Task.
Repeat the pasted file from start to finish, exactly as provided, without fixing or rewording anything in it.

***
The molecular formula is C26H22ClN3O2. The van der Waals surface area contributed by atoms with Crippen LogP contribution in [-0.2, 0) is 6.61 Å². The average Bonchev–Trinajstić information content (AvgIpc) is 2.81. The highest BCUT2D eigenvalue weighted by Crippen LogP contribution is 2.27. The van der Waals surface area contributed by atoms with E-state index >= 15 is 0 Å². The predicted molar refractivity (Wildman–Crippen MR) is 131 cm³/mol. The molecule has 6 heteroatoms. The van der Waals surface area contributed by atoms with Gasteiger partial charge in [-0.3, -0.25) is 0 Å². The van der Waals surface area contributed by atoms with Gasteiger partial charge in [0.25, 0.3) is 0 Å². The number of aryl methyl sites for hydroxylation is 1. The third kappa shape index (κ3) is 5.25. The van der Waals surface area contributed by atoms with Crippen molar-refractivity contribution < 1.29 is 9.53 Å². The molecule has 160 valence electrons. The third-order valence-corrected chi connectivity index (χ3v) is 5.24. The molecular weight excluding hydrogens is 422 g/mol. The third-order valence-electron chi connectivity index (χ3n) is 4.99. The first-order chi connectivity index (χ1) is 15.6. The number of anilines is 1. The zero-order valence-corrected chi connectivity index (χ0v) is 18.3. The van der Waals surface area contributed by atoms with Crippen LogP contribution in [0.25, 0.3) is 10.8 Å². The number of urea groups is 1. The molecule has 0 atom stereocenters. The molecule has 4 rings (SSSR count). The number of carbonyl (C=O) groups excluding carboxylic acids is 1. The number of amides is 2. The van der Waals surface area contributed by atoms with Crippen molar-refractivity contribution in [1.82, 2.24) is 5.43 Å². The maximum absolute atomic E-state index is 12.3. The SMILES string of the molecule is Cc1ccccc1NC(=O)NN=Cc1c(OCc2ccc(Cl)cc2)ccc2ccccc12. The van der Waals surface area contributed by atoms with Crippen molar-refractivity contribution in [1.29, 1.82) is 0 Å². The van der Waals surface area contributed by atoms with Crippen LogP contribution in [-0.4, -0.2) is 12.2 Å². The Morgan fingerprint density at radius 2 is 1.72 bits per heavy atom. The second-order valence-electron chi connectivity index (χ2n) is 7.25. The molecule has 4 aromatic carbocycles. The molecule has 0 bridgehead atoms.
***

The molecular formula is C26H22ClN3O2. The van der Waals surface area contributed by atoms with Crippen LogP contribution in [-0.2, 0) is 6.61 Å². The average Bonchev–Trinajstić information content (AvgIpc) is 2.81. The highest BCUT2D eigenvalue weighted by Crippen LogP contribution is 2.27. The van der Waals surface area contributed by atoms with E-state index >= 15 is 0 Å². The predicted molar refractivity (Wildman–Crippen MR) is 131 cm³/mol. The molecule has 6 heteroatoms. The van der Waals surface area contributed by atoms with Gasteiger partial charge in [-0.3, -0.25) is 0 Å². The van der Waals surface area contributed by atoms with Gasteiger partial charge in [0.25, 0.3) is 0 Å². The number of aryl methyl sites for hydroxylation is 1. The third kappa shape index (κ3) is 5.25. The van der Waals surface area contributed by atoms with Crippen molar-refractivity contribution < 1.29 is 9.53 Å². The molecule has 160 valence electrons. The third-order valence-corrected chi connectivity index (χ3v) is 5.24. The molecular weight excluding hydrogens is 422 g/mol. The third-order valence-electron chi connectivity index (χ3n) is 4.99. The first-order chi connectivity index (χ1) is 15.6. The number of anilines is 1. The zero-order valence-corrected chi connectivity index (χ0v) is 18.3. The van der Waals surface area contributed by atoms with Crippen LogP contribution in [0.25, 0.3) is 10.8 Å². The number of urea groups is 1. The molecule has 0 atom stereocenters. The molecule has 4 rings (SSSR count). The number of carbonyl (C=O) groups excluding carboxylic acids is 1. The number of amides is 2. The van der Waals surface area contributed by atoms with Crippen molar-refractivity contribution in [1.82, 2.24) is 5.43 Å². The maximum absolute atomic E-state index is 12.3. The SMILES string of the molecule is Cc1ccccc1NC(=O)NN=Cc1c(OCc2ccc(Cl)cc2)ccc2ccccc12. The van der Waals surface area contributed by atoms with Crippen molar-refractivity contribution in [1.29, 1.82) is 0 Å². The van der Waals surface area contributed by atoms with Crippen LogP contribution in [-0.4, -0.2) is 12.2 Å². The Morgan fingerprint density at radius 2 is 1.72 bits per heavy atom. The second-order valence-electron chi connectivity index (χ2n) is 7.25. The molecule has 4 aromatic carbocycles. The molecule has 0 bridgehead atoms.